I write comic book reviews that NOBODY has ever asked for!
Although this seems to have been advertised as a crossover mini between the original Star Trek crew and The Next Generation celebrating Star Trek's 25th anniversary, it's really more like two sort of connected 4 issue mini's. They share a setting (the planet Modala) and 3 characters (Spock, McCoy, and Troyka) and the Next Generation half answers a question left hanging in the first half (where did the government get the advanced weapons it used to oppress the population).
So the first half was pretty good, with great writing and. . .not so great art.
How does the second half of the story fare? Read on!
STAR TREK: THE NEXT GENERATION - THE MODALA IMPERATIVE (DC)
Oops. . .I discovered I don't have issue #1 of this series. I have two copies of issue #2.
The solicit for the first issue reads:
The Enterprise is invited to represent the Federation at the 100th anniversary of Modala's freedom. Going with the Enterprise to Modala is Admiral McCoy. En route they are joined by Spock. On Modala, social unrest accompanies the preparations for celebration.
But trust me, folks. . .if it's as bad as the other 3, I was better off not reading it anyway.
Admiral McCoy and Ambassador Spock meet again after many years, and they become acquainted with the crew of The Enterprise as they travel to Modala for the celebration of the 100th anniversary of their freedom from the oppressive government that once ruled them (as seen in Star Trek: The Modala Imperative, Pts. 1-4).
Captain Picard, Counselor Troi, McCoy and Spock beam to Modala for the celebration while Riker, in command of The Enterprise, speeds to the rescue of a cargo ship in distress. The festivities on Modala are interrupted by a Ferengi attack. Their leader, Daimon Tran, claims ownership of the planet because of a deal supposedly made 100 years prior.
Overall. . .this was pretty bad. Not so bad as to be unreadable, but not good.
In the first part of "The Modala Imperative" with the original crew, the writing was the high point of the story. I could almost hear the voices of the actors as I read. Here, I don't get anywhere close to that. The dialogue seems stilted and expository.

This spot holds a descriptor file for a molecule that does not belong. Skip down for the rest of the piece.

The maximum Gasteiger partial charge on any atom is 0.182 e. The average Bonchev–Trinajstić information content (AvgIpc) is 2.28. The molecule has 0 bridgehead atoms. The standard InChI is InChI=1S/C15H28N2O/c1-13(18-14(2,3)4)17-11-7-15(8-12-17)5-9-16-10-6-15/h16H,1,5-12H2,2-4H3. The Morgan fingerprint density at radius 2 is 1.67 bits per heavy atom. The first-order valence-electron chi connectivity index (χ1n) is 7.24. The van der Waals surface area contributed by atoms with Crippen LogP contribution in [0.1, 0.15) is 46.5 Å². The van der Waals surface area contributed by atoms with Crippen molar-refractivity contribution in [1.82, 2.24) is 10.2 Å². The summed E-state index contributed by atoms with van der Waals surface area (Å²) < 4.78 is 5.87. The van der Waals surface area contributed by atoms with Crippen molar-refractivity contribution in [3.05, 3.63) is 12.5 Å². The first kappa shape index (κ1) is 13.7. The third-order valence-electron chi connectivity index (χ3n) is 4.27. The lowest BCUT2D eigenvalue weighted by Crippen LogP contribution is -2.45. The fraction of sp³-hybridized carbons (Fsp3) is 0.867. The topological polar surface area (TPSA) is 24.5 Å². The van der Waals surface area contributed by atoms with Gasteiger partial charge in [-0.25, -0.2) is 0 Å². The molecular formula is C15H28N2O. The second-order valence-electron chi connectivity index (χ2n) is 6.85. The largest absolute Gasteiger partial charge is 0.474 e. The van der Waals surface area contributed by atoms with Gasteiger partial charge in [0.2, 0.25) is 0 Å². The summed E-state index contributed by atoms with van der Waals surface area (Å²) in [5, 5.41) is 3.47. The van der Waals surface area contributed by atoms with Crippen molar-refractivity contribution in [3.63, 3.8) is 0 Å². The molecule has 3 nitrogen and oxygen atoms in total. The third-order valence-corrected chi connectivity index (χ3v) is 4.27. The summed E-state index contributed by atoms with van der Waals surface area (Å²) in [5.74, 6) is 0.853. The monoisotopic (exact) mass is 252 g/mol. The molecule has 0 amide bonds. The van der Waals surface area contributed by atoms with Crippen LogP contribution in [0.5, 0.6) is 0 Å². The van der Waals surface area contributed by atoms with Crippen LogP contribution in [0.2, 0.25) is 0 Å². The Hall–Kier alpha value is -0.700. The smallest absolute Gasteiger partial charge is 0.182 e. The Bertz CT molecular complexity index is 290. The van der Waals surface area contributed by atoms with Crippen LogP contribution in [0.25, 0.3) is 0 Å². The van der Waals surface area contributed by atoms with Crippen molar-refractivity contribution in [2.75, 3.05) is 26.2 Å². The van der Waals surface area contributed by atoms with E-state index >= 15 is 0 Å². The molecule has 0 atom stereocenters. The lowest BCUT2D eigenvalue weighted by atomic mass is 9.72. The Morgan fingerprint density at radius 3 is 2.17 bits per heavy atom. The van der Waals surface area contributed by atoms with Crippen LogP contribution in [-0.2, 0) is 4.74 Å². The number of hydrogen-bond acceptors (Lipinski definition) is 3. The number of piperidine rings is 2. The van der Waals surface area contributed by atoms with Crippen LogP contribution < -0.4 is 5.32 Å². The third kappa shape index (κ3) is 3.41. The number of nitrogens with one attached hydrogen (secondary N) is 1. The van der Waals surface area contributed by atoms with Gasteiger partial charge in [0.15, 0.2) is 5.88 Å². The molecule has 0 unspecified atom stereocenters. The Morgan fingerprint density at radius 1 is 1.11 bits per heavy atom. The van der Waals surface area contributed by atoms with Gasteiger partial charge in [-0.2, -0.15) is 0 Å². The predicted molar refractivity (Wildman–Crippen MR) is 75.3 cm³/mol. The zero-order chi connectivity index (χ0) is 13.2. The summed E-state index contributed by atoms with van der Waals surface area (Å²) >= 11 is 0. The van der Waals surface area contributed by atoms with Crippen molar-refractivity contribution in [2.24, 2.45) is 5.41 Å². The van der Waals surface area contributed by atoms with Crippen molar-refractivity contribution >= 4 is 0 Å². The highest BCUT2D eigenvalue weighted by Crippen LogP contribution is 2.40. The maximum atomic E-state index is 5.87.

To make it worse, the story basically copies the first half. . .with an away team in danger while The Enterprise is captained by a substitute.
And then there's the art. , THE ART! It's the same artist that worked on the first half of the story. His art was barely competent there, but definitely takes a step down in this issue. I really didn't think he could get any worse. . .I was wrong.
All in all, this issue is a barely-readable piece of . No bueno!
The Ferengi raise havoc as they begin taking over Modala. Admiral McCoy and Counselor Troi are captured in the initial attack, but Ambassador Spock, Captain Picard, and the Modalan leader, Stroyka, escape.
The Enterprise confirms that the attack on a Federation freighter was meant to divert them and makes best speed back to Modala.
A failed rescue attempt for Troi and McCoy by Picard and Spock winds up with everyone captives of the Ferengi.
Once again, this issue is barely readable.
The writing fails to capture the voice, personality, or essence of the characters. The situation is basically a copy of the first half of the story, and the Ferengi are written as early season ST: TNG Ferengi. . .brutal, snarling, and primitive instead of the sly, intelligent schemers of later seasons. That's probably not the writer's fault, but the proto-Ferengi just add a cherry on top of the sundae.
And if anything, the art in this issue is WORSE than in the last. One wonders if this artist got ANY feedback on his work at all, or if they were just letting him phone it in because they knew if they slapped a "Star Trek: The Next Generation" label on anything in 1991, it wouldn't matter if it was bad or good, people would buy it.
With Ambassador Spock's help, Counselor Troi and Admiral McCoy escape. To prevent the execution of Modala's leaders, Captain Picard challenges Daimon Tran, with Modala and the Enterprise as the stakes.
Picard defeats Tran in mental combat with Spock's help. Riker and The Enterprise arrive to send the Ferengi on their way.
It's over. Thank , it's over.
What can I say about this issue that I haven't already said about the previous ones?
The writing remains bland, copying the basic outline of the first part of this half-assed "crossover" while completely failing to capture the personalities or voices of the Next Generation crew.
The art is terrible and distracting from whatever readability might be found in the story. The last few pages in particular look extremely rushed, like the artist finally just said F@#K it.
Overall, as a Star Trek fan, I'm sort of embarrassed that I even own this piece of .
As a fan of Star Trek: The Next Generation, the only conclusion I can come to for this steaming pile of is that I would have been better off not reading it at all. It spits in the face of those who love Star Trek. It's poorly-written, fails to capture the voice or personalities of the characters, and the art is bad to the point of distraction.
Where the first half of The Modala Imperative (featuring the original Enterprise crew) at least made an ATTEMPT to be good, and halfway succeeded with decent writing, this half just seems like a lazy, sloppy, cash grab meant to hook fans of Star Trek: The Next Generation while it was still a hot show on T.V.
Like most comic collectors, I cringe when thinking of just throwing away a comic book. This series is the FIRST time I've ever felt like tossing a perfectly good comic in the trash can. It's that bad. Unless you are an obsessive Star Trek completionist, stay away.
Up Next. . .
I feel the need to rinse the bad taste out of my mouth with some nice, minty Star Wars.
Dark Horse's 6 issue Star Wars: Dark Empire II mini.
Be there or be square!
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